Comment: The military should assess trans people, but not based on their gender identity
Writing for PinkNews, Naith Payton says it is wrong to assume that the bodies of trans women make them more suited to fighting on the front line.
In a recent interview with PinkNews, Lieutenant General Andrew Gregory said there was a case for trans women serving in the infantry and other frontline roles, but suggested that the same was not to be said for trans men.
Currently women are banned from serving in such roles, although it is constantly being reviewed. The Lieutenant General said this is “because of the physiological difference between men and women – hip configuration, bone muscle density. We do not know what the long-term physiological effects on their bodies of constantly carrying brutally heavy loads, 70-80 kilos, over long periods.”
This may very well be true. Its certainly true that on average, men are stronger than women, and men are more likely to have the required level of physical endurance for the role. But the top percentile of women for athletic ability is far higher than average for men, so plenty of women will be capable.
So he’s very likely right when he says: “Some women will be able to pass the entrance test for the infantry … not many but some will. Perhaps not many will want to, but some will.”
But then he goes on to say that trans women, women who were assigned male at birth, might be able to serve in frontline roles at the moment. He said “If somebody – birth gender male who physically has all the physical strength and durability but had transitioned, they might well be able.”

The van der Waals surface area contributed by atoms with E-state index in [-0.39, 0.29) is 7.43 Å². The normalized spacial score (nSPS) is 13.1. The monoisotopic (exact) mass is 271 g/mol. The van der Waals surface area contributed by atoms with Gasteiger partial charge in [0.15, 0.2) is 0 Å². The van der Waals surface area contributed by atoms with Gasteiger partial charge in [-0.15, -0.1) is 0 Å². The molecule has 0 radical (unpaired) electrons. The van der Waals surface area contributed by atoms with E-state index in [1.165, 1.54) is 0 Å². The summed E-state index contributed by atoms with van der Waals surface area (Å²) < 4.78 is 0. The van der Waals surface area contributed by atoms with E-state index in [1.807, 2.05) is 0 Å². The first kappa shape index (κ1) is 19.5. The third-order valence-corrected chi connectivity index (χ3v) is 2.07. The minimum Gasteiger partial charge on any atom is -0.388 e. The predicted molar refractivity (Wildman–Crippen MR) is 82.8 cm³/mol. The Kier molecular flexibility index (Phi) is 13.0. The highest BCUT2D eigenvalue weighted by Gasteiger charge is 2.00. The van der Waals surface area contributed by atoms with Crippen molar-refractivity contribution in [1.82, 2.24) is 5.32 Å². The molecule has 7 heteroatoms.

This unfortunately suggests that trans women’s bodies are just like men’s bodies. Which is not true at all.
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A trans woman who has surgery that has involved removing her testicles, or who has been on hormone blockers for a long time, will likely have far less physical strength than an equivalent cis woman – let alone a man – as her body will produce little to no testosterone.
So a trans woman who is far along in her transition is actually far less likely to be able to meet the physical requirements of the infantry.
Since most trans men will take testosterone as part of their transition, which can lead to increased strength, trans men would be more likely to meet the requirements.
Although testosterone is not a magical strong juice – I’ve been taking it for four years and still sometimes need help with opening lids of particularly stubborn jars. It will simply help those men who are naturally predisposed towards strength and endurance.
Perhaps the answer is to judge each candidate individually based only on whether they meet the requirements for the role, and not their gender or gender history.
Or is that too much to ask?